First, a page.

Until I muster up the guts to share my terrible, unfinished writings with the big scary internet, consider this as a surrogate offering: For the past two weeks I have been recording my Friday night radio show and uploading it via Soundcloud for all to hear. It is live and unedited; if I am nervous or fuck up a transition, it is there on tape. The first portion of last night's show was lost due to an Audacity crash, and in a moment of doubt I considered re-creating the lost half with iTunes (as I'd done to make the pre-New Years show), but it felt wrong and contrary to the spirit of things. So there it stands, warts and all.
While I'm on the subject: I have officially begun my 2nd radio show, which is gearing towards nothing other than getting writing done. Consider yourself invited.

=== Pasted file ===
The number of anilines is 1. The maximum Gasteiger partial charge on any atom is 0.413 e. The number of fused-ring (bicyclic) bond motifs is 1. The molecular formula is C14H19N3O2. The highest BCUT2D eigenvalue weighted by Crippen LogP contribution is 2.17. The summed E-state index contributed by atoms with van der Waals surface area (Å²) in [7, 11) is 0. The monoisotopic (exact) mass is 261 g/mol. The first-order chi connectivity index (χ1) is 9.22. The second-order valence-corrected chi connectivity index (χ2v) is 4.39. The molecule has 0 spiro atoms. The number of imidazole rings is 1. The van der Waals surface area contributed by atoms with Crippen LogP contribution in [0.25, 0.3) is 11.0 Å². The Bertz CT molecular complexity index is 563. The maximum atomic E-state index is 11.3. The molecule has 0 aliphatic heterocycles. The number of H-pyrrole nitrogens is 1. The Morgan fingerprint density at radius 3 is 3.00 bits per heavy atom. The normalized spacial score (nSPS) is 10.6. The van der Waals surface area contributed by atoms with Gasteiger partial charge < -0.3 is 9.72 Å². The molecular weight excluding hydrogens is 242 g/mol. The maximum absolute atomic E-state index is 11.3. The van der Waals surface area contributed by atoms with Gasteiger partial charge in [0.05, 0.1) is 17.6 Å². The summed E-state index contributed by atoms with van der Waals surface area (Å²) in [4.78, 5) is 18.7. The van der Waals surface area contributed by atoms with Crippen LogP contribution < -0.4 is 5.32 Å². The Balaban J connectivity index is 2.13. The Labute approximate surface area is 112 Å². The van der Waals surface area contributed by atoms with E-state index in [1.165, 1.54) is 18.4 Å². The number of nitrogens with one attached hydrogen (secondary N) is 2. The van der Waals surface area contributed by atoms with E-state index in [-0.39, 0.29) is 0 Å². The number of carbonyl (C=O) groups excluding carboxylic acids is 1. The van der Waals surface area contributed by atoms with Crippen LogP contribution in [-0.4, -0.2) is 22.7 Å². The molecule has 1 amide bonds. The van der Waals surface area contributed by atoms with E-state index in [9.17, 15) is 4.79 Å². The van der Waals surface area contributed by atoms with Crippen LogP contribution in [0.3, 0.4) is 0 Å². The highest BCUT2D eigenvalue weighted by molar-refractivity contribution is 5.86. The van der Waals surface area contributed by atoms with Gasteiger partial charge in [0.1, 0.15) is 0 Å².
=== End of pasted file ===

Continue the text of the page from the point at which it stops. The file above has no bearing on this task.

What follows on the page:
Thursday, December 24, 2009
I am home for Christmas.
Being back among the old streets of my youth after years away gives me the happy opportunity to experience them as relatively new, with just the mildest trace of familiarity to sweeten the deal. I wind through downtown and up 8th Street, past apartment complexes I don't recognize, yet at the same time feel certain I've set foot in before. Maybe I lived in them once.
I walk, slower than I'm used to, to the town cemetery where one of my high school friends lies buried. It's a place I've seen mostly in dreams in years past, but I still intuitively sense just where to find him when I enter. I sit with a book and let the bulk of the tombstone block the sun from my eyes.
I don't worry about anything when I'm here, because being home is like stepping out of time.
It's a reprieve from the world, and it's one I've needed.
I need it because I want to prepare.